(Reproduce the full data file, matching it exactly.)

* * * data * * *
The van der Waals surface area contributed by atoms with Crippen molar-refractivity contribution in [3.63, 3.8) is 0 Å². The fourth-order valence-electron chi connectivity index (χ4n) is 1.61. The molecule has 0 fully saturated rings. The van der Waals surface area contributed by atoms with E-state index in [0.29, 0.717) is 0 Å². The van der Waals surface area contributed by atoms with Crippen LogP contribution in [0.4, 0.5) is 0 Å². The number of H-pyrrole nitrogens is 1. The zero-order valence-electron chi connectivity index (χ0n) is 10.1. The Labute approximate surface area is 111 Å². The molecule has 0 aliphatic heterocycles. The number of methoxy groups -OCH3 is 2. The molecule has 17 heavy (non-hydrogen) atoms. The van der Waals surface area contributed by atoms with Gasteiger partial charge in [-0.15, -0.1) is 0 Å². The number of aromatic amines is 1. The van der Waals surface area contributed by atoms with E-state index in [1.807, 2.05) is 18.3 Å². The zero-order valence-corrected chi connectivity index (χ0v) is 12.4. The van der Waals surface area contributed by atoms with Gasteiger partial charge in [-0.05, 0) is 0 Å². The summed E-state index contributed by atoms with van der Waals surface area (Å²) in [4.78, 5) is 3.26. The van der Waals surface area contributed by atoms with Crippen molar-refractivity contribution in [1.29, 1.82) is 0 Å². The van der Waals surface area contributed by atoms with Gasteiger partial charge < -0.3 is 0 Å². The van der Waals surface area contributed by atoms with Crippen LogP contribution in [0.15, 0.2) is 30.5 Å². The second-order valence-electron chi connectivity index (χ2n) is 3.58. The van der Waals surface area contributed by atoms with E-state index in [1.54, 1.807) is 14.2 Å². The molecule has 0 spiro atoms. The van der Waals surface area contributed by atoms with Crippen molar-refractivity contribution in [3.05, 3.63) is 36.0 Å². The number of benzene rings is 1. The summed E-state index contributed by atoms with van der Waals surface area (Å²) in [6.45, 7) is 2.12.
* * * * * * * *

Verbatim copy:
The van der Waals surface area contributed by atoms with Crippen molar-refractivity contribution in [3.63, 3.8) is 0 Å². The fourth-order valence-electron chi connectivity index (χ4n) is 1.61. The molecule has 0 fully saturated rings. The van der Waals surface area contributed by atoms with E-state index in [0.29, 0.717) is 0 Å². The van der Waals surface area contributed by atoms with Crippen LogP contribution in [0.4, 0.5) is 0 Å². The number of H-pyrrole nitrogens is 1. The zero-order valence-electron chi connectivity index (χ0n) is 10.1. The Labute approximate surface area is 111 Å². The molecule has 0 aliphatic heterocycles. The number of methoxy groups -OCH3 is 2. The molecule has 17 heavy (non-hydrogen) atoms. The van der Waals surface area contributed by atoms with Gasteiger partial charge in [-0.15, -0.1) is 0 Å². The number of aromatic amines is 1. The van der Waals surface area contributed by atoms with E-state index in [1.807, 2.05) is 18.3 Å². The zero-order valence-corrected chi connectivity index (χ0v) is 12.4. The van der Waals surface area contributed by atoms with Gasteiger partial charge in [-0.05, 0) is 0 Å². The summed E-state index contributed by atoms with van der Waals surface area (Å²) in [4.78, 5) is 3.26. The van der Waals surface area contributed by atoms with Crippen molar-refractivity contribution in [1.29, 1.82) is 0 Å². The van der Waals surface area contributed by atoms with Gasteiger partial charge < -0.3 is 0 Å². The van der Waals surface area contributed by atoms with Crippen LogP contribution in [0.15, 0.2) is 30.5 Å². The second-order valence-electron chi connectivity index (χ2n) is 3.58. The van der Waals surface area contributed by atoms with E-state index in [1.54, 1.807) is 14.2 Å². The molecule has 0 spiro atoms. The van der Waals surface area contributed by atoms with Crippen molar-refractivity contribution in [3.05, 3.63) is 36.0 Å². The number of benzene rings is 1. The summed E-state index contributed by atoms with van der Waals surface area (Å²) in [6.45, 7) is 2.12.